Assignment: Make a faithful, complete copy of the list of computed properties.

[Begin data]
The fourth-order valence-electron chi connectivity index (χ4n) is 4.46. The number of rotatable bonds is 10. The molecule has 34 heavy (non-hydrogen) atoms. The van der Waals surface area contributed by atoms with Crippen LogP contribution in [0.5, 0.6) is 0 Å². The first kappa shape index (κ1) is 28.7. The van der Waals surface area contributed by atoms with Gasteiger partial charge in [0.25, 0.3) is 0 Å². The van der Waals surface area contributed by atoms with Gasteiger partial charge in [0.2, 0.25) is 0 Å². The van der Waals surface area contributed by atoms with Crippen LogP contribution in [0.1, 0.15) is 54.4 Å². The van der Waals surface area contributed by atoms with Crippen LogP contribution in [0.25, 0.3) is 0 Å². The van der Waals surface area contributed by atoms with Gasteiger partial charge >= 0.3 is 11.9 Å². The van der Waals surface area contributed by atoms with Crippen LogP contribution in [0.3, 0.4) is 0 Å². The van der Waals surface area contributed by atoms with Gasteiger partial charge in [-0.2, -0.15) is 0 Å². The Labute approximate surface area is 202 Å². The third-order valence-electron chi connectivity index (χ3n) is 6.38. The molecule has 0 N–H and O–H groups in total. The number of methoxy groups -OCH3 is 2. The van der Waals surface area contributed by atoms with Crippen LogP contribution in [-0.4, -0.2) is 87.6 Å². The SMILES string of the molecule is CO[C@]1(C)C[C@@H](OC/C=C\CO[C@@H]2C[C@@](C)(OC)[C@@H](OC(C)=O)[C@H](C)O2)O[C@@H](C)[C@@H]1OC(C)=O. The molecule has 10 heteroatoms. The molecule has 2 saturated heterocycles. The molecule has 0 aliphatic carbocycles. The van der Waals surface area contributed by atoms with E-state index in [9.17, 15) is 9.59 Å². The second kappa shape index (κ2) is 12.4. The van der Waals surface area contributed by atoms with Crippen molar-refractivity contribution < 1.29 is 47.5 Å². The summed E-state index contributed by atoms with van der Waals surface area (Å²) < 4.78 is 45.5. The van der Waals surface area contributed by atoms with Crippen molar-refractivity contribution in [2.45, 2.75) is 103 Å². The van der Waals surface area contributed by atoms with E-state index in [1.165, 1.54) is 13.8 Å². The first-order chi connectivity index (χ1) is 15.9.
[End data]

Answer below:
The fourth-order valence-electron chi connectivity index (χ4n) is 4.46. The number of rotatable bonds is 10. The molecule has 34 heavy (non-hydrogen) atoms. The van der Waals surface area contributed by atoms with Crippen LogP contribution in [0.5, 0.6) is 0 Å². The first kappa shape index (κ1) is 28.7. The van der Waals surface area contributed by atoms with Gasteiger partial charge in [0.25, 0.3) is 0 Å². The van der Waals surface area contributed by atoms with Gasteiger partial charge in [0.2, 0.25) is 0 Å². The van der Waals surface area contributed by atoms with Crippen LogP contribution in [0.1, 0.15) is 54.4 Å². The van der Waals surface area contributed by atoms with Crippen LogP contribution in [0.25, 0.3) is 0 Å². The van der Waals surface area contributed by atoms with Gasteiger partial charge >= 0.3 is 11.9 Å². The van der Waals surface area contributed by atoms with Crippen LogP contribution in [0.3, 0.4) is 0 Å². The van der Waals surface area contributed by atoms with Gasteiger partial charge in [-0.2, -0.15) is 0 Å². The Labute approximate surface area is 202 Å². The third-order valence-electron chi connectivity index (χ3n) is 6.38. The molecule has 0 N–H and O–H groups in total. The number of methoxy groups -OCH3 is 2. The van der Waals surface area contributed by atoms with Crippen LogP contribution in [-0.4, -0.2) is 87.6 Å². The SMILES string of the molecule is CO[C@]1(C)C[C@@H](OC/C=C\CO[C@@H]2C[C@@](C)(OC)[C@@H](OC(C)=O)[C@H](C)O2)O[C@@H](C)[C@@H]1OC(C)=O. The molecule has 10 heteroatoms. The molecule has 2 saturated heterocycles. The molecule has 0 aliphatic carbocycles. The van der Waals surface area contributed by atoms with E-state index in [9.17, 15) is 9.59 Å². The second kappa shape index (κ2) is 12.4. The van der Waals surface area contributed by atoms with Crippen molar-refractivity contribution < 1.29 is 47.5 Å². The summed E-state index contributed by atoms with van der Waals surface area (Å²) < 4.78 is 45.5. The van der Waals surface area contributed by atoms with Crippen molar-refractivity contribution in [2.45, 2.75) is 103 Å². The van der Waals surface area contributed by atoms with E-state index in [1.165, 1.54) is 13.8 Å². The first-order chi connectivity index (χ1) is 15.9.